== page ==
- The Washington Times - Monday, March 22, 2004

TOWSON, Md. — Virginia finally solved Towson’s zone in overtime, and it may have saved its season in the process.

Sophomore Matt Ward scored 30 seconds into the extra period as the 17th-ranked Cavaliers squeaked past the No.19 Tigers 9-8 yesterday before 2,532 at Unitas Stadium, a much-needed victory for the defending national champs.

“It shows something in all honesty that we really haven’t shown, which is the will to win these close games,” Virginia defenseman Brett Hughes said. “We’ve been there every time, but this is great for everybody.”

Virginia (2-4) converted all four of its extra-man opportunities against Towson (1-3) to avoid its first five-game losing streak since 1966.

The Cavaliers scored the game-winner against a zone defense that had stifled them all day. Sophomore midfielder Kyle Dixon flipped a pass to the left wing to Ward, who zipped a shot into the small hole over the right shoulder of Reed Sothoron from 12 yards out.

The goal ended a slide that began with close losses to Air Force and Denver on back-to-back days last month. An 18-12 loss to Syracuse followed, and the woes were exacerbated by an 8-7 setback to Princeton.

“We’ve taken a little beating the last couple weeks, there’s no doubt about it,” Virginia coach Dom Starsia said. “We needed to do something in a game that was meaningful. Even if we hadn’t won, I would have been proud of our performance in the second half, but we needed to win.”

That’s an understatement. Virginia was in danger of falling to 1-5 for much of the day, a position that would have left the Cavaliers’ postseason chances on life support just 10 months after winning a national championship. With Johns Hopkins, Maryland and North Carolina — three teams likely to be in the top-five of this week’s rankings — coming up in the next three weeks, the Cavaliers needed a victory over the Tigers to have a realistic chance to salvage their season.

“Coach has tried not to emphasize that, but the players definitely knew that 1-5 is a hole you almost can’t get out of, [while] 2-4 is a hole you can get out of,” said Ward, who leads the Cavaliers with 14 goals. “We looked at it as a win we had to get today.”

With so much at stake, Virginia was surprisingly listless in the first half. However, the Tigers committed 17 turnovers in the half and only led 5-2 at the break.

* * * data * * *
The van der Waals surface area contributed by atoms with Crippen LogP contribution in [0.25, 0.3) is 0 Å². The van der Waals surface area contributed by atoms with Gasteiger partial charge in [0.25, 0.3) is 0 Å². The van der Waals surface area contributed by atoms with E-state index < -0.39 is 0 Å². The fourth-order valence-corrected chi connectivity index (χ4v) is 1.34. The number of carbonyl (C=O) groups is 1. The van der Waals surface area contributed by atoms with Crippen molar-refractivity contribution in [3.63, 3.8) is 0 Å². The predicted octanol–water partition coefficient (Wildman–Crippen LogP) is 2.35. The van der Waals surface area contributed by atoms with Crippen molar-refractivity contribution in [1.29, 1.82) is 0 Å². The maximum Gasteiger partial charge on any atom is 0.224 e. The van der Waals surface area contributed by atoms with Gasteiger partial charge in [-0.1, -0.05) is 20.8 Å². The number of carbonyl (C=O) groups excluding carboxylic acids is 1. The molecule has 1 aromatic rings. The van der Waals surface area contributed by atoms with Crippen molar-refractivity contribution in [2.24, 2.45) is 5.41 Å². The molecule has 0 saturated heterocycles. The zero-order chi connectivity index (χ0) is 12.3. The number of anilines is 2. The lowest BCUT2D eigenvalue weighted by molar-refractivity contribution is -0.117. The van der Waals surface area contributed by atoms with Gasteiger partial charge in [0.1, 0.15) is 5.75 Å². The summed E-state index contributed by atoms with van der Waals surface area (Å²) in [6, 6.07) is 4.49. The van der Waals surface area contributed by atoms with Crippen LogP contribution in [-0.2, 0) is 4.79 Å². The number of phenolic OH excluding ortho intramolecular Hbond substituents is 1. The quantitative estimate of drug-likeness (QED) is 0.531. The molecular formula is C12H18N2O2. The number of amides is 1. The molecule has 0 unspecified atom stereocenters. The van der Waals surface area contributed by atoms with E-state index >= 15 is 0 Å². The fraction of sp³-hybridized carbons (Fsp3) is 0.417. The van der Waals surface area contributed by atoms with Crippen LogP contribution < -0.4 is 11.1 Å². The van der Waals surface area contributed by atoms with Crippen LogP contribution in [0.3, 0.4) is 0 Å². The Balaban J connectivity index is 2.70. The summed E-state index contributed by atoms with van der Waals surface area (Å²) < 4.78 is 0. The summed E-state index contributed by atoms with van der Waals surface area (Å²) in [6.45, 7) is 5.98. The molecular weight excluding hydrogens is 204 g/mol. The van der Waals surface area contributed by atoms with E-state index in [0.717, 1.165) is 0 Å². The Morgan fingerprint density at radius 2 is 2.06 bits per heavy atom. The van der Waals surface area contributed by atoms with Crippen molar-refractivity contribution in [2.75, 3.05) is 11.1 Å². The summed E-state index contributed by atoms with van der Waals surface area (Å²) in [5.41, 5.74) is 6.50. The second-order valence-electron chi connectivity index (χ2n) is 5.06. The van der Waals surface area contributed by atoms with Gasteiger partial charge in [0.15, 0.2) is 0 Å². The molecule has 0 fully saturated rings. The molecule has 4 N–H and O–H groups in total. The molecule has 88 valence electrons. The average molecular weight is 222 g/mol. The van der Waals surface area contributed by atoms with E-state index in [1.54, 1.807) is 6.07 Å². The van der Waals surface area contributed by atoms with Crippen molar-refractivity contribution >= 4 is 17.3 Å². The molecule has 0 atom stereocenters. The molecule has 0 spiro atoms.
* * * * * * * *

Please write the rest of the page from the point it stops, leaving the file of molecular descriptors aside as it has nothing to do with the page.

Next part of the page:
The Cavaliers were much stronger in the second half and benefited from foolish Towson penalties. Matt Poskay and Newton Gentry both scored on extra-man chances created by unnecessary roughness penalties to help the Cavaliers take a 7-6 lead into the fourth quarter. Meanwhile, Virginia’s man-down defense continued its strong play, stopping the Tigers on all six of their extra-man chances.

Towson sandwiched goals around Ward’s man-up goal in the fourth quarter, but the Tigers went almost exclusively to a zone to stymie the Cavaliers’ offense for much of the final period. After Jack deVilliers efficiently won the opening faceoff of overtime, Starsia sent out his extra-man unit in anticipation of more zone.

That set up Ward’s game-winner, which spoiled Sothoron’s outstanding day. The junior, who was yanked in the second half of Towson’s 8-6 loss at Maryland on March13, made a career-best 18 saves.

Virginia’s Tillman Johnson was just a bit better. The senior stopped 15 shots, including a point-blank shot from Kyle Cunningham that would have given the Tigers the lead early in the fourth quarter.

“Holy moly,” Starsia said. “Tillman’s my guy, but the kid on the other end was terrific. I thought we had a bunch of good chances, but from my perspective, you just feel like ‘We’re not going to score. It’s not going to happen.’”

It turned out the Cavaliers finally did — and not a moment too soon for their postseason hopes.

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